10 actions to ramp up adoption of zero-emission freight vehiclesFreight emissions are expected to surpass passenger vehicles by 2030. Here are 10 ways to build a zero-emission freight sector

Blog - Feb. 18, 2021 - By Carolyn Kim, Cedric Smith

Attention is needed to attract more early adopters of zero-emission medium- and heavy-duty vehicles. Photo: Chloë Ellingson / Pembina Institute 

The move away from the internal combustion engine has kicked into even higher gear with the Biden Administration’s move to electrify the U.S. government’s fleet and General Motors’ announced phase-out of gas and diesel engines by 2035. Governments across North America are well aware of the job creation, climate and health benefits that come from electrifying our transportation sector.

In Canada, for example, a strong zero-emission vehicle economy could provide a projected 1.1 million jobs by 2040. Decarbonizing transportation is also part of the effort to reduce the number of premature deaths caused by fossil fuel pollution. And, considering transportation makes up 25 per cent of Canada’s total emissions, dramatically reducing these emissions is key to meeting Canada’s climate goal of net zero emissions by 2050.

No one level of government or manufacturer can do this alone. But across Canada, different levels of government have different approaches to zero-emission vehicles. As governments consider their economic recovery plans, Pembina Institute has identified the most important actions needed to spur job growth and accelerate widespread deployment of zero-emission vehicles in Canada — specifically for the freight sector, which makes up nearly half of all transportation emissions. With deliveries on the rise, freight emissions are expected to surpass those of passenger vehicles by 2030.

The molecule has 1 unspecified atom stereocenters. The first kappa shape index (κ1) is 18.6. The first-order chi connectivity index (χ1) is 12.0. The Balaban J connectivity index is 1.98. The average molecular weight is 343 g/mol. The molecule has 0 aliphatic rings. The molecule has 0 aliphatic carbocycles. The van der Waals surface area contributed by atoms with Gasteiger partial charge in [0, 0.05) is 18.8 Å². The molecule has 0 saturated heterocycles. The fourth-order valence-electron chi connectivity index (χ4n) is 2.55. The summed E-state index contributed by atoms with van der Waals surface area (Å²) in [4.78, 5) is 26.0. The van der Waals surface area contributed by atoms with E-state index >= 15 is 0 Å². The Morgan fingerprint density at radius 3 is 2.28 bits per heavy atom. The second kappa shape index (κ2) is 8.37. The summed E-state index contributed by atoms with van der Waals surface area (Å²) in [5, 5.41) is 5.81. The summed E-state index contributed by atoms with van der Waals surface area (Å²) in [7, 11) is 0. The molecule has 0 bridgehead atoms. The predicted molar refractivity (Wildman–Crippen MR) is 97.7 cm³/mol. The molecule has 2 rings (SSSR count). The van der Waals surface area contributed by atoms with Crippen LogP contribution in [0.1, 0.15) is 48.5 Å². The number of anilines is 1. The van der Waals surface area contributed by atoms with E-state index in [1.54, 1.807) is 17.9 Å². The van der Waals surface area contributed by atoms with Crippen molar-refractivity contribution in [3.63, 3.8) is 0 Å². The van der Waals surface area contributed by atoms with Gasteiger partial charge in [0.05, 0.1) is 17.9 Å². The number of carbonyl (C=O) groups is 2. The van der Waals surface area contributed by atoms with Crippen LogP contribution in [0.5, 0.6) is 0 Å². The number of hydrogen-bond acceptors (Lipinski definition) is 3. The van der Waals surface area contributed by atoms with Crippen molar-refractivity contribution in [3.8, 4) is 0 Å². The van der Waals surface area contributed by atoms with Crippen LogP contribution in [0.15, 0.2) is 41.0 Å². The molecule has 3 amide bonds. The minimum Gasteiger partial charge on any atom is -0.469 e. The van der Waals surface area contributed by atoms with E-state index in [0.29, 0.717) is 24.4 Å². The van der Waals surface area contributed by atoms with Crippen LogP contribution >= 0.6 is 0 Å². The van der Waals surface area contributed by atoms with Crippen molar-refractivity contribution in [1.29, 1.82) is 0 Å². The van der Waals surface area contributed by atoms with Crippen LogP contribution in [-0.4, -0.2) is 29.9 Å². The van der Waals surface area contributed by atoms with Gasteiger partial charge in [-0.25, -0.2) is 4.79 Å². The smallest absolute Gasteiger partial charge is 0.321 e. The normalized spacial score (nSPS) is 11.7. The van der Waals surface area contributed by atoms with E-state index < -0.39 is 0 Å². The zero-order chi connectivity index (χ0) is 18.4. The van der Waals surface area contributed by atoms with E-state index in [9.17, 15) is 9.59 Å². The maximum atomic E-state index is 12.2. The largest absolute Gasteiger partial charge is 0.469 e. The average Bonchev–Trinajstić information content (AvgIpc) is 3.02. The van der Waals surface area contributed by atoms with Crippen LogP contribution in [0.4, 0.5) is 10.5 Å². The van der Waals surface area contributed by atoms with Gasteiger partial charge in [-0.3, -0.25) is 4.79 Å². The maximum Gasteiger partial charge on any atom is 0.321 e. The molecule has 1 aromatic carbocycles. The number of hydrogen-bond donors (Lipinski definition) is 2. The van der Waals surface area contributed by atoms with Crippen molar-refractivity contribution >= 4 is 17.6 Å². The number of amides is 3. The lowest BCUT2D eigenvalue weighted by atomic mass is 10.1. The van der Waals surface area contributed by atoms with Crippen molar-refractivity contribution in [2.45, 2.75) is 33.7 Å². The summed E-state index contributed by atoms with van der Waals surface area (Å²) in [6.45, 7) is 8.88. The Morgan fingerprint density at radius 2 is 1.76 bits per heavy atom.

These 10 actions include sales mandates, restrictions on high-polluting vehicles, and significant investment in vehicle procurement, charging and refuelling infrastructure, and skills training for workers. They are essential to building a clean transportation sector, and speak to every level of government: 

  • Adopt ZEV sales mandates. Co-ordinated ZEV strategies for commercial vehicles — along with associated long-term investment plans — promote uptake of zero-emission vehicles within goods-movement fleets. Sales mandates for medium- and heavy-duty vehicles, which require that a certain percentage of vehicles sold must be zero-emission, help to speed the transition to clean freight delivery and should be implemented. 
  • Invest in freight vehicle procurement. Attention is needed now on attracting early adopters, including for medium- and heavy-duty vehicles. If a target was set, for example, to see 25,000 new zero-emission medium- and heavy-duty vehicles on the road in Canada by 2025, a total investment of about $5 billion (from industry and government) would be required for vehicle procurement alone. Up until now, much of the emphasis has been on passenger vehicles. Going forward, federal government incentives for zero-emission vehicles should include the medium- and heavy-duty commercial sector.
  • Increase long-term financial incentives for freight. Increased transparency and certainty on the long-term renewal of government financial incentives means the freight delivery industry will be better able to plan its transition to zero-emission vehicles over time.